In addition to sculpture, ceramics have an important role in Vietnamese art. The early pottery (e.g. that of the Dongson period) has a reddish body, is deeply fired and unglazed. Glazed ceramics developed under Chinese influence since the 3rd century. As a rule, the vessels have compact shapes and therefore often appear clumsy and have a cream-colored glaze that is occasionally enlivened by green iridescent areas. The art of pottery experienced a high point in the late Lidynasty. Initially under Chinese influence in terms of technology, design and decor, an independent Vietnamese style began to develop in the 11th and 13th centuries. The typical early ceramics include the brown and white ware, with the mostly floral decor being scratched first, then filled with a brown glaze and then the entire vessel was coated with a thin, transparent layer of glaze. In the 11th and 12th centuries, white glazed goods with modeled decorations were also common. The Vietnamese celadon came in the 12./13. Century and differed from the Chinese model by the carved foot ring, the thick vessel wall and the opaque, dark green to apple green glaze. The first ceramics with underglaze painting appeared during the Trandynasty and were mainly made for export in the late 13th and early 14th centuries. With increasing demand, new forms and techniques developed. Especially in the middle of the 15th In the 19th century, the Vietnamese export porcelains with blue underglaze painting enjoyed great popularity in the neighboring countries of Southeast Asia. The shape of the vessel and the decoration were similar to the Chinese blue and white porcelain of the time. Thick-walled, larger vessel types and a cream-white glaze with dark craquelure are characteristic of the blue-and-white export porcelains of the 17th and 18th centuries. In the 19th century the famous “Bleu de Huê” was created, which is characterized by small vessel shapes and finely crafted decor. Tea sets with depictions of landscapes and poems were among the particularly popular export goods. larger vessel types and a cream-white glaze with dark craquelé. In the 19th century the famous “Bleu de Huê” was created, which is characterized by small vessel shapes and finely crafted decor. Tea sets with depictions of landscapes and poems were among the particularly popular export goods. larger vessel types and a cream-white glaze with dark craquelé. In the 19th century the famous “Bleu de Huê” was created, which is characterized by small vessel shapes and finely crafted decor. Tea sets with depictions of landscapes and poems were among the particularly popular export goods.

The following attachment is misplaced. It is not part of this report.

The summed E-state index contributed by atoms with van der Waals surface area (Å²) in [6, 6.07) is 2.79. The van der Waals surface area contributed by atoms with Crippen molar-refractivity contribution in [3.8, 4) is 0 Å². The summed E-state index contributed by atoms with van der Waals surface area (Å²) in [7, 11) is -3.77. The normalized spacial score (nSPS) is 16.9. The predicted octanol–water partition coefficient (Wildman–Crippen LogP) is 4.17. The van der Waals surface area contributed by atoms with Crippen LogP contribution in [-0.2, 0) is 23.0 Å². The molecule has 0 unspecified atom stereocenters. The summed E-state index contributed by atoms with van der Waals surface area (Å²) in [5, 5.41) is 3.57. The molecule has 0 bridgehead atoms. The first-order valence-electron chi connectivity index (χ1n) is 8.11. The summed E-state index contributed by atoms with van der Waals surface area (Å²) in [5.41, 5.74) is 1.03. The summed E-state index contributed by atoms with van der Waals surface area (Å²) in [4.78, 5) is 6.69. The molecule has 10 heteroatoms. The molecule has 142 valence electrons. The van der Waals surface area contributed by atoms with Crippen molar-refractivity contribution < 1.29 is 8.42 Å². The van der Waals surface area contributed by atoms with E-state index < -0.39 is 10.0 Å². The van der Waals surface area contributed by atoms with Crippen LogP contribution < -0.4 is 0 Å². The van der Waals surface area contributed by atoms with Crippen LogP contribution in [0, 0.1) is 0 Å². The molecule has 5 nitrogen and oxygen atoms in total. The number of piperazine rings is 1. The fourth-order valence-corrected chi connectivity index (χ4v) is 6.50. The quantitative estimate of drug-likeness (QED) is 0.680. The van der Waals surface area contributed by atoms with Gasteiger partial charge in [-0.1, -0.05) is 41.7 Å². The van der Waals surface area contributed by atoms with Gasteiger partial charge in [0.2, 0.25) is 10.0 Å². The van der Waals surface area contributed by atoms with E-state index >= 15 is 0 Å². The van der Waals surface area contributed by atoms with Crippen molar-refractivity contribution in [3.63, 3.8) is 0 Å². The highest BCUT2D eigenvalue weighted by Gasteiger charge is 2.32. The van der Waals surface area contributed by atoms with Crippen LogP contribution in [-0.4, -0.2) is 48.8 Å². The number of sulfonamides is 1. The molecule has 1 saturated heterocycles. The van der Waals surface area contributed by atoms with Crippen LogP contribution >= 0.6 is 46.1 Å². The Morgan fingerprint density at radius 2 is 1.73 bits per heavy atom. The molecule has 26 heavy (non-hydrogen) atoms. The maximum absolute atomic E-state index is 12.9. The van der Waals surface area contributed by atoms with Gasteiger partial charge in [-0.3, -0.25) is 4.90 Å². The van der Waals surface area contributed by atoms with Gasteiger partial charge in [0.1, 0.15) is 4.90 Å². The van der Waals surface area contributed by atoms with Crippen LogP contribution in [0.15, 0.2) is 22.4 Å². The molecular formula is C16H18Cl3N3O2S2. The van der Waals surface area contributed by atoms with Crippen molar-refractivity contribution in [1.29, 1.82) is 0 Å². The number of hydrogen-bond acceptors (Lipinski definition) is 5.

Woodcut and mother-of-pearl
An independent art of woodcut gained strength during the late Ledynasty. In the village of Dong Ho near Hanoi was in 15./16. Century developed the printing technique with mineral inks on rice paper, which was still in use in the 20th century. The decor (lucky emblems, zoodiacal animal motifs, scenes from village life, illustrations of popular myths and legends, depictions of historical personalities) hardly changed over time. The wood printing technique developed in Hanoi in the 17th century differs from the earlier one in that the printed image motifs were then colored by hand. During the armed conflict with French colonial rule (1946–54) and with the USA (1964–75), political graphics gained in influence.
The art of mother-of-pearl inlay is comparatively young. This technique was used in the 18th century BC. a. Used in the Red River Delta for the decoration of lacquered furniture and other ornaments and utensils. In the 19th and 20th centuries in particular, furniture with mother-of-pearl inlays was very popular on the European market.
Unlike China, Korea, and Japan, according to directoryaah, traditional painting was not promoted to the same extent as poetry and music in Vietnam, despite the strong Confucian tradition. Hardly anything has survived from the early products of Vietnamese painting. It was only given an important status during the French colonization at the end of the 19th century. With the establishment of the École des Beaux-Arts in Hanoi (1925), art education in the western sense began. Vietnamese artists became acquainted with Western painting styles such as Fauvism, Cubism, Surrealism. Artists such as To Ngoc Van (* 1906, † 1954), Mai Trang Thu (* 1906, † 1980) and Tran Van Can (* 1910, † 1994) preferred painting with oil on canvas to traditional Vietnamese painting with lacquer or mineral paints on silk in order to give psychological depth to their portraits and scenes from everyday life. After the country was divided in 1954, two different schools emerged. In the socialist north an ideal was propagated, according to which art should exclusively serve the revolution of the proletariat. Following the Soviet and Chinese models, socialist realism was the predominant style. Art academies were founded in the south, in Gia Dinh in 1955 and in Huê in 1957. Western, especially French, painting remained trend-setting for South Vietnamese artists. Since the introduction of the Doi Moi policy (1986), Vietnamese art has experienced an upswing. Among the most prominent artists of the 2nd half of the 20th Bui Xuan Phai (* 1921, † 1988), who is known for his sensitive implementations of everyday scenes, Nguyen Tu Nghiem (* 1922), whose lacquer painting is inspired by traditional mythology and popular art and music, Nguyen Thanh Binh (* 1954), who cultivated a romantic style of painting, and Nguyen Trung (* 1940), who is considered the most important representative of abstract painting. From the youngest generation are v. a. Truong Tan (* 1963), who is the first Vietnamese artist to address his homosexuality, as well as the non-conformist artist Dinh Y Nhi (* 1967) are worth mentioning.